The American trial system is extremely expensive vs say, China's and not that expedient which results in a lot of maneuvering to avoid a trial.

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    ^ Yeah, I kind of wondered about that. The justice system is kind of screwed up, but I really doubt he would have spent all that much time in prison. But supposedly they were also trying to make an example out of him to deter other people. So maybe it was the relative uncertainty of punishment in combination with knowing prison might be extra dehumanizing and scary for someone like him, coupled with the fact that he was already depressed, that was just too much for him. I don't really blame him, if that's more or less what happened.

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    Quote Originally Posted by hkkmr View Post
    Schwartz was an idiot for committing suicide.
    And you're an idiot, not to mention a detached, arrogant coward, for making assumptions about someone who went so far as to kill himself, and why. It usually takes more than threats of jail time to push someone that far, which is why I am personally drawn to suspect foul play.

    He probably had multiple plea bargains presented before him before he committed suicide.
    Yes obviously.

    It's fairly standard to charge whatever is allowed in order to get a defendant to plea instead of wasting millions of dollars of money in trial. He probably could have plead to something and gotten less then 5 years, most of it suspended. I think the fact that he was depressive and had probably mental issues contributed greatly to his suicide as well. A lot of people get charged heavily and don't kill themselves.
    I think you might not be adequately reading into the phrase "prosecutorial overreach," which, hailing as you do from a country rife with corruption, I am a little surprised at.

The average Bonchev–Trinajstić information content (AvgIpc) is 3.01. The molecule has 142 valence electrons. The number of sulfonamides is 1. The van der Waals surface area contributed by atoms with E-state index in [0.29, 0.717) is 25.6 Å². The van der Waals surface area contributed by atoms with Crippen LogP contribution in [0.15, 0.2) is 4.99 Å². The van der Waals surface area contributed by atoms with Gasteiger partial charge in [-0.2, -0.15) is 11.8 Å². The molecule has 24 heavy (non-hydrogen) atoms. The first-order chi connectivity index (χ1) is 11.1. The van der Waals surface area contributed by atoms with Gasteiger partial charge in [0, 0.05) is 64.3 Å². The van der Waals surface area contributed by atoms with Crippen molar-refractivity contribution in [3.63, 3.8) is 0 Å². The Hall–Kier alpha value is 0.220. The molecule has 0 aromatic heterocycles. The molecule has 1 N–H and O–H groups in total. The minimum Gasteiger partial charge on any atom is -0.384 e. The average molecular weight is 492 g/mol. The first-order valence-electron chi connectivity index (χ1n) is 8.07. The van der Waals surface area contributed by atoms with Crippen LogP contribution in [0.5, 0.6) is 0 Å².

The American trial system is extremely expensive vs say, China's and not that expedient which results in a lot of maneuvering to avoid a trial.
    ...probably including threats, extortion, blackmail, etc, the extent of which we can't yet know. I doubt this is as simple as any of us could easily make it out to be, especially when it comes to disparaging someone who was in so much pain that he took his own life.

    This kind of arrogant bullshit is why I can't fucking stand you sometimes.
    But, for a certainty, back then,
    We loved so many, yet hated so much,
    We hurt others and were hurt ourselves...

    Yet even then, we ran like the wind,
    Whilst our laughter echoed,
    Under cerulean skies...

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    As much as I stand in full support of any animosity toward hkkmr under any circumstances whatsoever, I second that Swartz was a dummy for gakking himself.

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    Quote Originally Posted by k0rpsy View Post
    As much as I stand in full support of any animosity toward hkkmr under any circumstances whatsoever, I second that Swartz was a dummy for gakking himself.
    Anyone killing themselves is "stupid" for reasons that are beyond obvious and hardly require pointing out or harping upon. What's less obvious is why he actually did it, for which reason I reserve my own judgment, and wish others would do the same out of respect for a person who took great personal risks, and paid the ultimate price, to stand up for liberty and equality.
    But, for a certainty, back then,
    We loved so many, yet hated so much,
    We hurt others and were hurt ourselves...